• Vulnerable populations include people at risk of severe Covid-19 illness due to factors such as age or underlying health conditions, people facing barriers to health care access, and those at increased risk of infection due to living conditions or workforce roles and conditions, such as inability to perform work remotely or reliance on public transportation.
  • Persons who live in the same household as a member of the health care workforce may also make up a vulnerable population due to increased risk of infection or because health care workers’ obligations require alternative housing or create a need for childcare and/or eldercare.
  • Clinical and epidemiological data from minority populations indicate that social inequalities derived from racism are associated with higher risk of severe Covid-19 illness and mortality in these groups, creating vulnerability independent from age and comorbidity-associated risk factors.

Health care leaders have a duty to guide health care workers experiencing demanding work conditions, ethical uncertainty, and moral distress during a public health emergency.

  • The devastating nature of severe Covid-19 illness and the operational demands of caring for large numbers of Covid-19 patients add tremendous stress to clinical work.
  • Further sources of workforce stress include shortages of personal protective equipment (PPE) during this particular infectious disease outbreak, staff redeployment to unfamiliar areas to compensate for staff shortages amid surge conditions, and restructured staff-to-patient ratios in critical-care nursing and other areas.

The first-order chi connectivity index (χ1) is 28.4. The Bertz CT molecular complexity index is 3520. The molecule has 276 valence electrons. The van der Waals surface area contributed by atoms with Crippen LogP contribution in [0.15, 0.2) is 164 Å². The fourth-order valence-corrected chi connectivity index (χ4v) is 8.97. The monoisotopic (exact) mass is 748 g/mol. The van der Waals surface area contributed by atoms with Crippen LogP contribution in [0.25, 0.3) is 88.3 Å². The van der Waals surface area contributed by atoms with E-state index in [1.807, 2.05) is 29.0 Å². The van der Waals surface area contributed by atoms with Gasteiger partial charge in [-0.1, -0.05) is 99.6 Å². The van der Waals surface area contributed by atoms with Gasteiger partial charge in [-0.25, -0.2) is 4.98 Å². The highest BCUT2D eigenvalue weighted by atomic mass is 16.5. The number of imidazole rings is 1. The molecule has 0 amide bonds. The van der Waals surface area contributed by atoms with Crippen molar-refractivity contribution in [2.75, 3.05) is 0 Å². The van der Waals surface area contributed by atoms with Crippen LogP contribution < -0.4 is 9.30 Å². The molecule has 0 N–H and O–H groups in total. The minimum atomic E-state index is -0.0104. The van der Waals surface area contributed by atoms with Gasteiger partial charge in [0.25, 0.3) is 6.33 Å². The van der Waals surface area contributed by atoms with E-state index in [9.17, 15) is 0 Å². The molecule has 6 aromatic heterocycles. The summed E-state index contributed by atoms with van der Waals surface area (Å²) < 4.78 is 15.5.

• Moral distress—the feeling of being unable to “do the right thing” or being helpless to avoid wrongdoing or harm—is foreseeable during a prolonged public emergency featuring high numbers of deaths among critically ill patients, visitor restrictions and limited or no family support for dying patients, resource limitations affecting patient care and health care workforce safety, and the potential need for triage decisions.
  • Guidance for health care workers should reflect findings on how social inequalities affect patient and population-level outcomes (health inequities), recognize that observation of health inequities affecting one’s patients contributes to professional distress and frustration, and connect bedside-level guidance with system-level efforts to mitigate inequity as a public health problem.

These duties apply across health care institutions as well as within institutions.

Ethical considerations in Access to Therapeutic and Palliative Drugs in the Context of Covid-19

Access to drugs used in the treatment and care of patients with Covid-19 is affected by factors that include:

  • shortages of relatively common drugs, including palliative care drugs;